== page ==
China has sent a chilling threat to Australia that the AUKUS nuclear submarines and HIMARS missiles deals could come at the cost of the thawing trade war rift.
Relations between China and Australia have been steadily improving under the Anthony Albanese government, which has eased some trade barriers.
Four Chinese power companies will now be allowed to buy Australian coal again from April 1, and there are hopes the barley, wine and lobster bans will also be lifted.
But China’s ambassador to Australia, Xiao Qian, has warned it could all come crashing down with a devastating effect on local jobs if Australia persists with the US military deals.
‘If that happens, that is not going to serve the interests of Australians,’ he said. ‘Maybe it’s going to serve the interests of other countries.’
Relations between China and Australia have been steadily improving under the Anthony Albanese government (pictured with Chinese President Xi Jinping) which has seen some trade barriers eased – but US military deals could jeopardise the new peace
Diplomatic ties with China have warmed through the work of foreign minister Penny Wong and a meeting between PM Anthony Albanese and Chinese president Xi Jinping.
It contrasts with the stand off under Scott Morrison which saw China impose punishing tariffs on Australian goods in 2020 which hit Aussie companies hard, cutting off the nation’s number one trading partner in some key markets.
China is now said to be trying to meet Australia midway and has reportedly offered to drop the trade war if Australia withdraws its complaints to the World Trade Organisation about the bans.
But that offer now appears to be subject to Chinese concerns over Australia’s military upgrades through the planned $70billion nuclear submarine fleet and a $558million deal to buy the HIMARS missile launchers.
Chinese has concerns over Australia’s planned $70billion nuclear submarine fleet (pictured) and a $558million deal to buy the HIMARS missile launchers
An influential government-run Chinese newspaper this week warned Australia to back off or face dire consequences.
‘We still have reservations about lifting the sanctions against Australia,’ said an editorial in China’s Defence Times.
‘Although China and Australia have resumed dialogue, the Australian government has not shown the full sincerity we want to see in really wanting to improve relations.
‘On the contrary, it has become more and more cooperative [with the US] at the military level. The US wants to contain China’s ambitions in the Asia-Pacific region.
‘The US always wants to deploy rockets, bombers and other armaments in Australia.
‘The Australian government’s move is undoubtedly hurting the already fragile Sino-Australian relationship.’
China fears the new HIMARS missile system – which has been showcased effectively in Ukraine’s war against Russia – gives Australia ‘unprecedented long-range strike capabilities’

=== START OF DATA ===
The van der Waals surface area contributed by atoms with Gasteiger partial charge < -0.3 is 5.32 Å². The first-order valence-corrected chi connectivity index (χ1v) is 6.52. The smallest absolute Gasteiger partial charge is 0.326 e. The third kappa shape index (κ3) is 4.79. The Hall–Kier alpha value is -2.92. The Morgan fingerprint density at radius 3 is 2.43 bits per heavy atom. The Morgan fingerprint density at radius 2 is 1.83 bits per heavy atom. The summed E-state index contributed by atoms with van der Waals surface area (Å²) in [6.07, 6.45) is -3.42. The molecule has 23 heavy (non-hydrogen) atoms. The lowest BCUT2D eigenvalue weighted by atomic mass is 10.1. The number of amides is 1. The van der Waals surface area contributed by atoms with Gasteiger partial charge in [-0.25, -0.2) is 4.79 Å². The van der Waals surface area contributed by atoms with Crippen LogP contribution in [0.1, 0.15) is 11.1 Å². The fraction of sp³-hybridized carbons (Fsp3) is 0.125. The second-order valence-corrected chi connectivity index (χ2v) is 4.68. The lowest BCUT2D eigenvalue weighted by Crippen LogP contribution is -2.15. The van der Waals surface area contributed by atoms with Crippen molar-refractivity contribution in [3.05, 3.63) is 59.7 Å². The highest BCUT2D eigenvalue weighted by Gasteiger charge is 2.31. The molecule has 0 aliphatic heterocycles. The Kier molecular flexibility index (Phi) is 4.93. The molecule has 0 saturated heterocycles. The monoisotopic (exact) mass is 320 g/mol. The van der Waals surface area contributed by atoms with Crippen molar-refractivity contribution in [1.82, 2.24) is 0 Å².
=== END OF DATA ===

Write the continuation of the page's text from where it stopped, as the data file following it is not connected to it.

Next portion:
The government mouthpiece said the deal could cost any peace pact in the tense trade war.
It raises concerns the new missile system – which has been showcased effectively in Ukraine’s war against Russia – gives Australia ‘unprecedented long-range strike capabilities.’
‘This is also part of the US military plan in Australia,’ it added. ‘The Australian government’s move just caters to the American mind.
‘The Ministry of Foreign Affairs has emphasised many times that this move by the US will aggravate regional tensions, trigger a regional arms race, and be detrimental to regional peace and stability.’
Four Chinese power companies will now be allowed to buy Australian coal again from April 1
There are hopes the barley (pictured), wine and lobster bans will also be lifted
‘So which country is the US military plan in Australia coming from? There is no need to say more, everyone knows it in their hearts.’
Ambassador Xiao insisted the outlook was still optimistic and hailed the coming new Chinese year of the rabbit as a chance to leap ‘over obstacles and come into good luck.’
He said the attitude in Australia had ‘turned around from falling behind to stability, and from stability perhaps to improvement and even development’.
He added: ‘I would hope that as we are improving our relations, we will have more encouragement to Chinese companies to come back [to buying from Australia].’
Ambassador Xiao Qian (pictured) insisted the outlook was still optimistic and hailed the new Chinese year of the rabbit as a chance to leap ‘over obstacles and come into good luck’
But Dr Alex Bristow of the Australian Strategic Policy Institute warned Nine News: ‘This isn’t meeting in the middle.
‘This is China reversing course, recognising that its policy of coercion, its attempt to get Australia to change its ways has failed.
‘There’s a good reason why Australia is strengthening its defence partnership with the United States and with other allies.
‘It’s because we do have concerns about China’s ambitions.’